What’s a FAFSA?
The Free Application for Federal Student Aid (FAFSA®) is an online form used to assess your family’s financial ability to pay for college. It’s free to apply, but you will need to set aside some time (and mental energy) to devote to completing it.
To begin, both parents AND the students will each need to establish a FSA ID. Essentially, this is just an online account with FAFSA. There are varying rules if parents are divorced or separated, depending on where the student lives and who is providing the majority of support. So, you may or may not need information from an ex-spouse. To make things a bit simpler, FAFSA offers an “IRS Data Retrieval Tool” which will pull your tax return numbers directly from your taxes via the IRS.
Depending on the inputs, you’ll receive a number titled your “EFC,” or Estimated Family Contribution (actually, in the coming years, this will be re-named the Student Aid Index, or “SAI” – in case you weren’t already confused). This number represents what your family can afford per year. Most families respond with “How do they think I can afford that?!” That is where college planning comes in. It’s prudent to seek out and apply for scholarships – which students can begin doing sometimes even before high school. Should student loans be considered in your situation? How much debt is too much debt? Is it worth it to consider another college even though this is your student’s “dream” school? These are the questions to think about once you know your EFC (er, SAI…).
Join me on Tuesday, April 5, at 7 pm, to explore the financial aid process during a FREE college planning webinar.
A few common FAFSA errors:
Not submitting your FAFSA
“I don’t need to fill it out – I won’t qualify for any financial aid anyways.”
Even if you’re correct about not qualifying for aid, the FAFSA needs to be resubmitted each year that the student goes to school. You will want to complete the FAFSA initially in order to protect yourself in case your financial situation changes. If both parents lost their jobs and now you need that aid, your situation will be viewed more favorably if you can prove your financial hardship.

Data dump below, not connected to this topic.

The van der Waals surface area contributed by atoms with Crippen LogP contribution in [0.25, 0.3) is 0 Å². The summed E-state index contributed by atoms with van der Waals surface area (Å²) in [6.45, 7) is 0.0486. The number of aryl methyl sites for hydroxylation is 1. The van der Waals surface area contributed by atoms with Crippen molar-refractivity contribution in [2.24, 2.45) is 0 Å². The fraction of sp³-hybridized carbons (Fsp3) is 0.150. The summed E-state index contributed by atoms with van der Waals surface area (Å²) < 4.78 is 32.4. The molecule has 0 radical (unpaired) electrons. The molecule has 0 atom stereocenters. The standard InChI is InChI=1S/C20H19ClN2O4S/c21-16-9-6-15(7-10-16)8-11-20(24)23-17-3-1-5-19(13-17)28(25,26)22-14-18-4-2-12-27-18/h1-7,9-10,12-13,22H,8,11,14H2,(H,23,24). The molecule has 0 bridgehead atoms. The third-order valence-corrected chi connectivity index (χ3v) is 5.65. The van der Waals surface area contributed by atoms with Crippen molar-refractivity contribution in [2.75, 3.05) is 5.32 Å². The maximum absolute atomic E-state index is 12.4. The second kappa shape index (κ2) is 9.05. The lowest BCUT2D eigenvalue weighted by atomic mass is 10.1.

Further, information from the FAFSA is sometimes used for other types of aid, including from specific institutions or private financial aid providers. (Source)
Reporting retirement assets as investment assets
The FAFSA excludes retirement accounts from their calculations. Be sure you do NOT list those values where the form asks for financial assets, otherwise you’re giving up potential aid. It’s worth taking your time with each question.
Thinking the FAFSA is “it”
Unfortunately, there may be more. Depending on the school choice, your family may have to submit further applications or information before receiving potential aid. The second most common form is called the CSS Profile (College Scholarship Service), which may be required in addition to the FAFSA and is most used for private schools. The CSS asks more invasive questions and is more cumbersome than the FAFSA but is necessary when your student is being considered for aid at these given schools. Even further, other colleges and universities will require their own financial aid form as well as supporting documentation (tax return, pay stubs, account statements).
Easy enough, right?
Hopefully this provides a bit of clarity to the college planning discussion. The takeaway: it is never too early to start, and to seek out and utilize your resources! Stay on top of your deadlines and consider allowing your kid(s) to have some ‘skin in the game’.
Oh, and remember our team is here to help if you’d like a personalized college plan for you and your family.
Lauren Russo, CVB, CEPA, is a financial advisor at Berkshire Money Management.
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